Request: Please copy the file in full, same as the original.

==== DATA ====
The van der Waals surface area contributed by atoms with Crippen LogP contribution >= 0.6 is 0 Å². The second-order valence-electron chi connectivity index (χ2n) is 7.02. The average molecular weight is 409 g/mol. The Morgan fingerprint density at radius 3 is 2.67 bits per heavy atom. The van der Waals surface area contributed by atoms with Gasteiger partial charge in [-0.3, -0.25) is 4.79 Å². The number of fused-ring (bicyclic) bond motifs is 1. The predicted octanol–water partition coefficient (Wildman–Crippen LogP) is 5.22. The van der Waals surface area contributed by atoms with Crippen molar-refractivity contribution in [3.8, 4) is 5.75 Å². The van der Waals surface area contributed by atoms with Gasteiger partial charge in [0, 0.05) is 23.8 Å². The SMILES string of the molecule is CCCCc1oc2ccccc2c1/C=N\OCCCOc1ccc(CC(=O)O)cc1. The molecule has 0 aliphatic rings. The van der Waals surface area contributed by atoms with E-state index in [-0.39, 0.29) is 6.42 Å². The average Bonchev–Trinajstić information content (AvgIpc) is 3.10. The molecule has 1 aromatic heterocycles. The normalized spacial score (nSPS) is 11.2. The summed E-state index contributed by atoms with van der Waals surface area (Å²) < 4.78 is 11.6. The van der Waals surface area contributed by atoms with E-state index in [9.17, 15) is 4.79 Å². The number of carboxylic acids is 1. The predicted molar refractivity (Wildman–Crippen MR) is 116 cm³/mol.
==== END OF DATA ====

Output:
The van der Waals surface area contributed by atoms with Crippen LogP contribution >= 0.6 is 0 Å². The second-order valence-electron chi connectivity index (χ2n) is 7.02. The average molecular weight is 409 g/mol. The Morgan fingerprint density at radius 3 is 2.67 bits per heavy atom. The van der Waals surface area contributed by atoms with Gasteiger partial charge in [-0.3, -0.25) is 4.79 Å². The number of fused-ring (bicyclic) bond motifs is 1. The predicted octanol–water partition coefficient (Wildman–Crippen LogP) is 5.22. The van der Waals surface area contributed by atoms with Crippen molar-refractivity contribution in [3.8, 4) is 5.75 Å². The van der Waals surface area contributed by atoms with Gasteiger partial charge in [0, 0.05) is 23.8 Å². The SMILES string of the molecule is CCCCc1oc2ccccc2c1/C=N\OCCCOc1ccc(CC(=O)O)cc1. The molecule has 0 aliphatic rings. The van der Waals surface area contributed by atoms with E-state index in [-0.39, 0.29) is 6.42 Å². The average Bonchev–Trinajstić information content (AvgIpc) is 3.10. The molecule has 1 aromatic heterocycles. The normalized spacial score (nSPS) is 11.2. The summed E-state index contributed by atoms with van der Waals surface area (Å²) < 4.78 is 11.6. The van der Waals surface area contributed by atoms with E-state index in [9.17, 15) is 4.79 Å². The number of carboxylic acids is 1. The predicted molar refractivity (Wildman–Crippen MR) is 116 cm³/mol.